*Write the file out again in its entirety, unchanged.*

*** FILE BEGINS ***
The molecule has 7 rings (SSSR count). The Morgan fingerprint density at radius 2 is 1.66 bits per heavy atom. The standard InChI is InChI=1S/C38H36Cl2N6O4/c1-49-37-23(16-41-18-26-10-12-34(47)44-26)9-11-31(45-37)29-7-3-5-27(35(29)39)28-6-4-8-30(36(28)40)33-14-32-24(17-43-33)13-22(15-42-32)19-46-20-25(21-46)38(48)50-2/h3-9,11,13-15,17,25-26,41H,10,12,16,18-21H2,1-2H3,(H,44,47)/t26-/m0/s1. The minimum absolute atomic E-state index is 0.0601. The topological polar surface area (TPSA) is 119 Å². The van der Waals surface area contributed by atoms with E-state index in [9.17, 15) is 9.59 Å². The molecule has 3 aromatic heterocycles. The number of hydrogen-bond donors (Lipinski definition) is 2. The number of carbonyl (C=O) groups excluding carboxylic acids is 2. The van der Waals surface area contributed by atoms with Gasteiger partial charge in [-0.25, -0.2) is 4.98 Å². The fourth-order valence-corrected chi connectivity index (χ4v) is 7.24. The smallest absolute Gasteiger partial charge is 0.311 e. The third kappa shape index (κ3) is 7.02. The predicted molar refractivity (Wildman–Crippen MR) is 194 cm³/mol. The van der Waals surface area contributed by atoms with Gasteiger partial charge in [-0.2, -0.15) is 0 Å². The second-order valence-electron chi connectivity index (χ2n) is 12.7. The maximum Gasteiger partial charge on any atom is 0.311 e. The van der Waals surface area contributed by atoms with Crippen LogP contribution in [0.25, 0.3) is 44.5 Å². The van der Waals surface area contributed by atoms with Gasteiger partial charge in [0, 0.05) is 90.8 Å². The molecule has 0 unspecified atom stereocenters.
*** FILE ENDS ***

The molecule has 7 rings (SSSR count). The Morgan fingerprint density at radius 2 is 1.66 bits per heavy atom. The standard InChI is InChI=1S/C38H36Cl2N6O4/c1-49-37-23(16-41-18-26-10-12-34(47)44-26)9-11-31(45-37)29-7-3-5-27(35(29)39)28-6-4-8-30(36(28)40)33-14-32-24(17-43-33)13-22(15-42-32)19-46-20-25(21-46)38(48)50-2/h3-9,11,13-15,17,25-26,41H,10,12,16,18-21H2,1-2H3,(H,44,47)/t26-/m0/s1. The minimum absolute atomic E-state index is 0.0601. The topological polar surface area (TPSA) is 119 Å². The van der Waals surface area contributed by atoms with E-state index in [9.17, 15) is 9.59 Å². The molecule has 3 aromatic heterocycles. The number of hydrogen-bond donors (Lipinski definition) is 2. The number of carbonyl (C=O) groups excluding carboxylic acids is 2. The van der Waals surface area contributed by atoms with Gasteiger partial charge in [-0.25, -0.2) is 4.98 Å². The fourth-order valence-corrected chi connectivity index (χ4v) is 7.24. The smallest absolute Gasteiger partial charge is 0.311 e. The third kappa shape index (κ3) is 7.02. The predicted molar refractivity (Wildman–Crippen MR) is 194 cm³/mol. The van der Waals surface area contributed by atoms with Gasteiger partial charge in [-0.2, -0.15) is 0 Å². The second-order valence-electron chi connectivity index (χ2n) is 12.7. The maximum Gasteiger partial charge on any atom is 0.311 e. The van der Waals surface area contributed by atoms with Crippen LogP contribution in [0.25, 0.3) is 44.5 Å². The van der Waals surface area contributed by atoms with Gasteiger partial charge in [0, 0.05) is 90.8 Å². The molecule has 0 unspecified atom stereocenters.